The $324,000 average selling price for a county home closing escrow during October was 18 percent higher than a year ago. That was the highest average purchase price for October going back to 2008. The year-over-year increase was consistent with increasing property values that have been climbing since they hit bottom in October 2011. This trend of increasing prices is going to be with us awhile, as long as the interest rates remain in the 3.5 percent range and the number of available homes for sale continues to decline.
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Housing appears to be recovering faster than many economists expected. A year ago, most of us in the real estate industry were thinking foreclosures would accelerate this year as lenders dumped their “shadow inventory” they had been sitting on or were in the foreclosure process. Projections at that time believed it would likely take until the third quarter of 2013 or into 2014 before we would see any significant increase in selling prices. The $50,000 year-over-year bump in the average selling price last month has put a kibosh on the shadow inventory scare and it appears that the long-awaited recovery is well under way.
A sizeable increase in the number of monthly sales is another confirmation of the market’s recovery. Last month, 260 sales were reported by the El Dorado County Association of Realtors. October sales were up by 5 percent over September but a whopping 49 percent higher than October 2011.
Increasing property values have not discouraged homebuyers, who often find themselves in competition when making offers. A recent survey by the California Association of Realtors found that 57 percent of all home sales in 2012 received multiple offers. That was the highest percentage of multiple offers in 12 years, with the average home receiving four offers. Seven of every 10 lower-priced homes, typically bank REO and short sales, received multiple offers, while only half of equity sellers received more than one offer.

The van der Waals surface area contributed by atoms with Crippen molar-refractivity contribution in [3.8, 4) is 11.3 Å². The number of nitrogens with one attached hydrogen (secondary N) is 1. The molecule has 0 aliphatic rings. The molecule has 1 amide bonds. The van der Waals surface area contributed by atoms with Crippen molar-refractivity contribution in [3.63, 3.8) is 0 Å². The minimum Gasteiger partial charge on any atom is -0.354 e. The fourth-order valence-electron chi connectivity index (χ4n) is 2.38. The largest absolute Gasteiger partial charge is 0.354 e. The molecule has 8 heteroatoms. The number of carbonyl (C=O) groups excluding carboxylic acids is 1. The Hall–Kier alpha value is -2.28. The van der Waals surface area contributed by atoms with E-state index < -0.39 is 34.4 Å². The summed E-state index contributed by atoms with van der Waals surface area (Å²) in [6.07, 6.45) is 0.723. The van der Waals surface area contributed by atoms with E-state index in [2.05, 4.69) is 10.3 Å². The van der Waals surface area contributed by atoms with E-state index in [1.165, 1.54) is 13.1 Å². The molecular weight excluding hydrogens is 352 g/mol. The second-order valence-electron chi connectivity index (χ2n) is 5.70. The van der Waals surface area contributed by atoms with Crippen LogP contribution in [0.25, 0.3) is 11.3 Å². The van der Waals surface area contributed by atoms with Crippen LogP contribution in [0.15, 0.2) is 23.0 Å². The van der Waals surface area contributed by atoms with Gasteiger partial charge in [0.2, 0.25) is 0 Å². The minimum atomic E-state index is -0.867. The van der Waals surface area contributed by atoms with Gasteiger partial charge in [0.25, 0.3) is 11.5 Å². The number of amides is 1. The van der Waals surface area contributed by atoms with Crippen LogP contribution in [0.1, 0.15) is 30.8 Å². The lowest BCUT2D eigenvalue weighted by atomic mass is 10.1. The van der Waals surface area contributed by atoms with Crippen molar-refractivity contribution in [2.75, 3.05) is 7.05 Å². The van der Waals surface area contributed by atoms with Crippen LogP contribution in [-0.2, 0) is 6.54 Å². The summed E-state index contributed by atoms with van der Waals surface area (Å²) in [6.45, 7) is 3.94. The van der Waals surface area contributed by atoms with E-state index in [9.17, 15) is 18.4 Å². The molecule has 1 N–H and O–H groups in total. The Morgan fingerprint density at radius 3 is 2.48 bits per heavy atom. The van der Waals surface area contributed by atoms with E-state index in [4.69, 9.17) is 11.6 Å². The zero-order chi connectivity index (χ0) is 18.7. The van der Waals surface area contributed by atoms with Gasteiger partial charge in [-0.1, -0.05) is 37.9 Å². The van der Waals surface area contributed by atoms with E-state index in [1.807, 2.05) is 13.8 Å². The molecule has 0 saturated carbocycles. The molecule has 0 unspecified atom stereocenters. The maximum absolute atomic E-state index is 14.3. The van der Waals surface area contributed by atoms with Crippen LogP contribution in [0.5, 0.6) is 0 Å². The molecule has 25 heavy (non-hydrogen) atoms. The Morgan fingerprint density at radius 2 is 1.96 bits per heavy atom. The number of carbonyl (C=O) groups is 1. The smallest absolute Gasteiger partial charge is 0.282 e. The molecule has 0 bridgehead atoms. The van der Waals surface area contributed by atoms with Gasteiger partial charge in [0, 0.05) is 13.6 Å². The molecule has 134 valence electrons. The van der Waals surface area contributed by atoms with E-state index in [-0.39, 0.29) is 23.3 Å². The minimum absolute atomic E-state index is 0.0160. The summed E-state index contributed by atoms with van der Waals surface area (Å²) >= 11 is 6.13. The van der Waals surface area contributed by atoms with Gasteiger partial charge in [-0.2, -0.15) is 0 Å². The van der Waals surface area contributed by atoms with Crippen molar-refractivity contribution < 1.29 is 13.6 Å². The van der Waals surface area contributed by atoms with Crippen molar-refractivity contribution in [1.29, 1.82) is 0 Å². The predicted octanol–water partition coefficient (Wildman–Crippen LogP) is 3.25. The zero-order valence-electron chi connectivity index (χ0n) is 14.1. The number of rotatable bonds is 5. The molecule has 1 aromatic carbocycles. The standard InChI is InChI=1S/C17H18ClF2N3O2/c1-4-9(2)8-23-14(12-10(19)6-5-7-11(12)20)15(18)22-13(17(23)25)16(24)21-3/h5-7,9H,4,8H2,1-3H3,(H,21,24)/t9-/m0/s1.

The inventory and subsequently number of sales of financially troubled properties is declining. Of the county’s 600 currently active listing, 53 are short sales and 51 are banks REOs. That’s the lowest number of foreclosures and short sale listings since 2007. A year ago, 60 percent of all sales were bank REOs or short sales. Last month, they accounted for 41 percent of all county sales. That’s still a large percentage but the declining number is contributing to increasing property values.
Another contributing factor to the healthy bounce in sales and prices was a lot of move-up activity. One out of every five county sales last month was higher than $400,000; predominately to move-up buyers taking advantage of affordable prices and low interest rates.
“This is likely a once in a lifetime opportunity for us to own a larger home in a better neighborhood,” was recently said to me by Tim, a prospective move-up buyer.
He hasn’t yet decided whether to keep his existing home as a rental or sell it but he isn’t going to let the current opportunity slip away. He is not alone.
According to Zillow senior economist Severnja Gudell, home prices in our area are likely to rise significantly in 2013 and will likely outpace the national average. “Prices have fallen so far,” Gudell said. “As soon as they start to pick up, nobody wants to miss the boat.”
Bay Area buyers are finally returning to El Dorado County. The recent increase in economic activity in the high-tech sector is fueling a mini housing boom on the left coast. Homeowners, who haven’t been able to sell their homes since the market’s free fall began, now have a line of buyers in front of their homes with full-price or better offers. Many are moving east to the foothills.
A popular destination for Bay Area buyers is El Dorado Hills. Last month 60 homes in EDH closed escrow accounting for 23 percent of all county home sales with an average selling price of $535,000. A year ago, EDH reported 46 sales with an average selling price of $431,000.
The second most popular destination for buyers was Cameron Park that reported 43 sales, up 55 percent over October of 2011. The average selling price of $302,000 was a 15 percent increase over last year same month.
Increasing county home prices are reflective of more demand than supply. We have half the inventory of a year ago and it is likely to drop more. Here’s why:
Regardless of the improving market, about 40 percent of county homeowners with a mortgage owe more than their home is worth. They are stuck underwater and can’t sell without taking a loss.
Another phenomenon is today’s investor. Unlike investors of five or six years ago who were buying distressed properties and fixing them up for resale, today’s buyers are buying and holding. The rental yields are providing better return than most alternative investments.
Traditionally, a shortage of listings would signal builders to start building. That’s happening in Placer and Sacramento counties but not so much in our county. Costly impact fees and development costs have stifled most new construction and developments. Our county that used to build 1,500 new homes a year is now on track to build less than 100.
So the question is where are new listings going to come from and how quickly? And those answers remains for another column.
Ken Calhoon is a real estate broker in El Dorado County. He can be reached through his website at kencalhoon.com.